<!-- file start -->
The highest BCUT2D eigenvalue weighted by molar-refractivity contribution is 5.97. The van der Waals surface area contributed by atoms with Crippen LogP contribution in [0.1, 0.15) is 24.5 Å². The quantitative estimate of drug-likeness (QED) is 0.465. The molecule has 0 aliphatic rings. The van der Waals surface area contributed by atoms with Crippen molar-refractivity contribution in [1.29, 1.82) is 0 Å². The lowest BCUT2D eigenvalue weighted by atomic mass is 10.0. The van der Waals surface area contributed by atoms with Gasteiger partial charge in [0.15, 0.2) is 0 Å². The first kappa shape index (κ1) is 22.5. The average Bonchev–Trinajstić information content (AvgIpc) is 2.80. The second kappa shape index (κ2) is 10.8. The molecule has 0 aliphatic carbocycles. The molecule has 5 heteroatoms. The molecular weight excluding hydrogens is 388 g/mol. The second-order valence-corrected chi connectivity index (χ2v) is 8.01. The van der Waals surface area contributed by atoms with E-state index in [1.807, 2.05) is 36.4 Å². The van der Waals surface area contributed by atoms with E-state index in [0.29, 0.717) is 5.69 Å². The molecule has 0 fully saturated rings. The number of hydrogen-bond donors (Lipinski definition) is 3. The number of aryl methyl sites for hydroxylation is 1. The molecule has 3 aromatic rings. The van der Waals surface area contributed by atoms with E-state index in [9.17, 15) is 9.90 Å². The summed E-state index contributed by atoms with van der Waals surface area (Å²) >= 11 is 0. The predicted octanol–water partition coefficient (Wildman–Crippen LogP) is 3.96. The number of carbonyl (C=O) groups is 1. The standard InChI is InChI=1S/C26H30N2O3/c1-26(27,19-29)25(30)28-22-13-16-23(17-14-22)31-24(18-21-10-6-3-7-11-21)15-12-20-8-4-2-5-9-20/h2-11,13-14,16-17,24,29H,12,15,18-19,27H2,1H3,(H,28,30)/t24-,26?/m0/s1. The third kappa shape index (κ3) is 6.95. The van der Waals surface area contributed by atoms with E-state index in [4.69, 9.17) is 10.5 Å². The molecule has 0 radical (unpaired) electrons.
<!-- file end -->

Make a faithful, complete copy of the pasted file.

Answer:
The highest BCUT2D eigenvalue weighted by molar-refractivity contribution is 5.97. The van der Waals surface area contributed by atoms with Crippen LogP contribution in [0.1, 0.15) is 24.5 Å². The quantitative estimate of drug-likeness (QED) is 0.465. The molecule has 0 aliphatic rings. The van der Waals surface area contributed by atoms with Crippen molar-refractivity contribution in [1.29, 1.82) is 0 Å². The lowest BCUT2D eigenvalue weighted by atomic mass is 10.0. The van der Waals surface area contributed by atoms with Gasteiger partial charge in [0.15, 0.2) is 0 Å². The first kappa shape index (κ1) is 22.5. The average Bonchev–Trinajstić information content (AvgIpc) is 2.80. The second kappa shape index (κ2) is 10.8. The molecule has 0 aliphatic carbocycles. The molecule has 5 heteroatoms. The molecular weight excluding hydrogens is 388 g/mol. The second-order valence-corrected chi connectivity index (χ2v) is 8.01. The van der Waals surface area contributed by atoms with E-state index in [1.807, 2.05) is 36.4 Å². The van der Waals surface area contributed by atoms with E-state index in [0.29, 0.717) is 5.69 Å². The molecule has 0 fully saturated rings. The number of hydrogen-bond donors (Lipinski definition) is 3. The number of aryl methyl sites for hydroxylation is 1. The molecule has 3 aromatic rings. The van der Waals surface area contributed by atoms with E-state index in [9.17, 15) is 9.90 Å². The summed E-state index contributed by atoms with van der Waals surface area (Å²) >= 11 is 0. The predicted octanol–water partition coefficient (Wildman–Crippen LogP) is 3.96. The number of carbonyl (C=O) groups is 1. The standard InChI is InChI=1S/C26H30N2O3/c1-26(27,19-29)25(30)28-22-13-16-23(17-14-22)31-24(18-21-10-6-3-7-11-21)15-12-20-8-4-2-5-9-20/h2-11,13-14,16-17,24,29H,12,15,18-19,27H2,1H3,(H,28,30)/t24-,26?/m0/s1. The third kappa shape index (κ3) is 6.95. The van der Waals surface area contributed by atoms with E-state index in [4.69, 9.17) is 10.5 Å². The molecule has 0 radical (unpaired) electrons.